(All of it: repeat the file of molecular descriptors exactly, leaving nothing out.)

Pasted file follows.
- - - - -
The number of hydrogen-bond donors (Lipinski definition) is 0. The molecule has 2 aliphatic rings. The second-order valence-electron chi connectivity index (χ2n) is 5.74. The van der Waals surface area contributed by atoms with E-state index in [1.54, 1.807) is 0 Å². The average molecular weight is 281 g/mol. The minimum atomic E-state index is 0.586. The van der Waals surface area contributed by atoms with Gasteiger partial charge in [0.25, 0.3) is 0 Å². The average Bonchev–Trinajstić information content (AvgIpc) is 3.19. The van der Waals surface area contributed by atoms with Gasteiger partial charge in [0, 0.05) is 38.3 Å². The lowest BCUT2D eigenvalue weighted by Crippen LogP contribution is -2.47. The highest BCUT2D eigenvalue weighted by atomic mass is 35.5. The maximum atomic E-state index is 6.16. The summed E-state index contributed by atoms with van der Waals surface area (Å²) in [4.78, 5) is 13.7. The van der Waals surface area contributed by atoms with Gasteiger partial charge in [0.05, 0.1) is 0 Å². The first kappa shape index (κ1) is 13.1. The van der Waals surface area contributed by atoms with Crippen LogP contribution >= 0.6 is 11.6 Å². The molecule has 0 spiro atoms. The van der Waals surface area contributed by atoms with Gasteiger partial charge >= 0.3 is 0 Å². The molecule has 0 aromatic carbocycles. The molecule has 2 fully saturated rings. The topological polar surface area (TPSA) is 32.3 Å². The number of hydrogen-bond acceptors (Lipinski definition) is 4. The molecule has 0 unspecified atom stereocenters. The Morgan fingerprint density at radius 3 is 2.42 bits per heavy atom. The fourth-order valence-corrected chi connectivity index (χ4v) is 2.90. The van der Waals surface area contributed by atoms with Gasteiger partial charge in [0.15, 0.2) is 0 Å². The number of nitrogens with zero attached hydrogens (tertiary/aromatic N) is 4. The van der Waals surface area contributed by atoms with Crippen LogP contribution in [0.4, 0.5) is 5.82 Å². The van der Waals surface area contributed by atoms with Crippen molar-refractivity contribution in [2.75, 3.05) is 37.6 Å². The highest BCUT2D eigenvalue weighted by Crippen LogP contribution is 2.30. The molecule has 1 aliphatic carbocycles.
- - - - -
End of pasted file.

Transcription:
The number of hydrogen-bond donors (Lipinski definition) is 0. The molecule has 2 aliphatic rings. The second-order valence-electron chi connectivity index (χ2n) is 5.74. The van der Waals surface area contributed by atoms with E-state index in [1.54, 1.807) is 0 Å². The average molecular weight is 281 g/mol. The minimum atomic E-state index is 0.586. The van der Waals surface area contributed by atoms with Gasteiger partial charge in [0.25, 0.3) is 0 Å². The average Bonchev–Trinajstić information content (AvgIpc) is 3.19. The van der Waals surface area contributed by atoms with Gasteiger partial charge in [0, 0.05) is 38.3 Å². The lowest BCUT2D eigenvalue weighted by Crippen LogP contribution is -2.47. The highest BCUT2D eigenvalue weighted by atomic mass is 35.5. The maximum atomic E-state index is 6.16. The summed E-state index contributed by atoms with van der Waals surface area (Å²) in [4.78, 5) is 13.7. The van der Waals surface area contributed by atoms with Gasteiger partial charge in [0.05, 0.1) is 0 Å². The first kappa shape index (κ1) is 13.1. The van der Waals surface area contributed by atoms with Crippen LogP contribution >= 0.6 is 11.6 Å². The molecule has 0 spiro atoms. The van der Waals surface area contributed by atoms with Gasteiger partial charge >= 0.3 is 0 Å². The molecule has 0 aromatic carbocycles. The molecule has 2 fully saturated rings. The topological polar surface area (TPSA) is 32.3 Å². The number of hydrogen-bond acceptors (Lipinski definition) is 4. The molecule has 0 unspecified atom stereocenters. The Morgan fingerprint density at radius 3 is 2.42 bits per heavy atom. The fourth-order valence-corrected chi connectivity index (χ4v) is 2.90. The van der Waals surface area contributed by atoms with Gasteiger partial charge in [0.15, 0.2) is 0 Å². The number of nitrogens with zero attached hydrogens (tertiary/aromatic N) is 4. The van der Waals surface area contributed by atoms with Crippen LogP contribution in [0.4, 0.5) is 5.82 Å². The van der Waals surface area contributed by atoms with Crippen molar-refractivity contribution in [2.75, 3.05) is 37.6 Å². The highest BCUT2D eigenvalue weighted by Crippen LogP contribution is 2.30. The molecule has 1 aliphatic carbocycles.